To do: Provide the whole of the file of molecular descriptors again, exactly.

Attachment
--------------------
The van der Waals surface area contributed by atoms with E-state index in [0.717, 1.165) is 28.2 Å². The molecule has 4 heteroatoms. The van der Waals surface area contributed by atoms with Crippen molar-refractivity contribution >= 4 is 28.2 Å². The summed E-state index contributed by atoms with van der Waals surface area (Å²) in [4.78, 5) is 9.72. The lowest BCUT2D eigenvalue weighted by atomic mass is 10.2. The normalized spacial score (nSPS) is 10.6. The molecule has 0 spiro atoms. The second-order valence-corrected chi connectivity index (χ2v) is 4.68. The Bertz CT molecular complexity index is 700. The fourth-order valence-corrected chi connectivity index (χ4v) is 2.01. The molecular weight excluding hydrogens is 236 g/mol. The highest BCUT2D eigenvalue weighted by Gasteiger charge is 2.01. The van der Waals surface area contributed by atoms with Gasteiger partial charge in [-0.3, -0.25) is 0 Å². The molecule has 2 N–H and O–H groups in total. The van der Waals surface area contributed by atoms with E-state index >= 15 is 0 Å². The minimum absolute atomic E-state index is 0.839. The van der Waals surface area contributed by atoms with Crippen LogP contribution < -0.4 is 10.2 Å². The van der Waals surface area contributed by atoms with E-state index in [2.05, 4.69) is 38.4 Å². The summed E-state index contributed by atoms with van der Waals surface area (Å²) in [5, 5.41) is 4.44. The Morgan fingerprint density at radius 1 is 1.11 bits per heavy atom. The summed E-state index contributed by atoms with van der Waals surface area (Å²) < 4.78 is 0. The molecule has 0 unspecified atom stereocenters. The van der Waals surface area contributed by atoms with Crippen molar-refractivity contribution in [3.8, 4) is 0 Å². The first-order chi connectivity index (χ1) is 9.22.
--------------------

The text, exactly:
The van der Waals surface area contributed by atoms with E-state index in [0.717, 1.165) is 28.2 Å². The molecule has 4 heteroatoms. The van der Waals surface area contributed by atoms with Crippen molar-refractivity contribution >= 4 is 28.2 Å². The summed E-state index contributed by atoms with van der Waals surface area (Å²) in [4.78, 5) is 9.72. The lowest BCUT2D eigenvalue weighted by atomic mass is 10.2. The normalized spacial score (nSPS) is 10.6. The molecule has 0 spiro atoms. The second-order valence-corrected chi connectivity index (χ2v) is 4.68. The Bertz CT molecular complexity index is 700. The fourth-order valence-corrected chi connectivity index (χ4v) is 2.01. The molecular weight excluding hydrogens is 236 g/mol. The highest BCUT2D eigenvalue weighted by Gasteiger charge is 2.01. The van der Waals surface area contributed by atoms with Gasteiger partial charge in [-0.3, -0.25) is 0 Å². The molecule has 2 N–H and O–H groups in total. The van der Waals surface area contributed by atoms with E-state index >= 15 is 0 Å². The minimum absolute atomic E-state index is 0.839. The van der Waals surface area contributed by atoms with Crippen LogP contribution < -0.4 is 10.2 Å². The van der Waals surface area contributed by atoms with E-state index in [2.05, 4.69) is 38.4 Å². The summed E-state index contributed by atoms with van der Waals surface area (Å²) in [5, 5.41) is 4.44. The Morgan fingerprint density at radius 1 is 1.11 bits per heavy atom. The summed E-state index contributed by atoms with van der Waals surface area (Å²) < 4.78 is 0. The molecule has 0 unspecified atom stereocenters. The van der Waals surface area contributed by atoms with Crippen molar-refractivity contribution in [3.8, 4) is 0 Å². The first-order chi connectivity index (χ1) is 9.22.